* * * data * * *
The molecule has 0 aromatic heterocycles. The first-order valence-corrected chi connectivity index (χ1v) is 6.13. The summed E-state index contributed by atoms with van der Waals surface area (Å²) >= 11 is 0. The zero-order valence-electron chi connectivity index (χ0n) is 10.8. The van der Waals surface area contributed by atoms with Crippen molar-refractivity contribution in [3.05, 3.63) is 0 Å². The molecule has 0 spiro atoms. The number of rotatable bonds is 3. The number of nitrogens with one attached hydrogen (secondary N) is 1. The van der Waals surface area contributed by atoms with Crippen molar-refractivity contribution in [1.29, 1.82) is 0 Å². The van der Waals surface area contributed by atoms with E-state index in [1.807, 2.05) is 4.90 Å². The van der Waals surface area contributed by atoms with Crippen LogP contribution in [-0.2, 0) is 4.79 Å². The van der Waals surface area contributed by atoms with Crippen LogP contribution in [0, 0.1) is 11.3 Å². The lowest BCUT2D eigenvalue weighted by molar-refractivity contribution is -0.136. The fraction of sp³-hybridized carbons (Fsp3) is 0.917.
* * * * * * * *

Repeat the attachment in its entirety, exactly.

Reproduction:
The molecule has 0 aromatic heterocycles. The first-order valence-corrected chi connectivity index (χ1v) is 6.13. The summed E-state index contributed by atoms with van der Waals surface area (Å²) >= 11 is 0. The zero-order valence-electron chi connectivity index (χ0n) is 10.8. The van der Waals surface area contributed by atoms with Crippen molar-refractivity contribution in [3.05, 3.63) is 0 Å². The molecule has 0 spiro atoms. The number of rotatable bonds is 3. The number of nitrogens with one attached hydrogen (secondary N) is 1. The van der Waals surface area contributed by atoms with Crippen molar-refractivity contribution in [1.29, 1.82) is 0 Å². The van der Waals surface area contributed by atoms with E-state index in [1.807, 2.05) is 4.90 Å². The van der Waals surface area contributed by atoms with Crippen LogP contribution in [-0.2, 0) is 4.79 Å². The van der Waals surface area contributed by atoms with Crippen LogP contribution in [0, 0.1) is 11.3 Å². The lowest BCUT2D eigenvalue weighted by molar-refractivity contribution is -0.136. The fraction of sp³-hybridized carbons (Fsp3) is 0.917.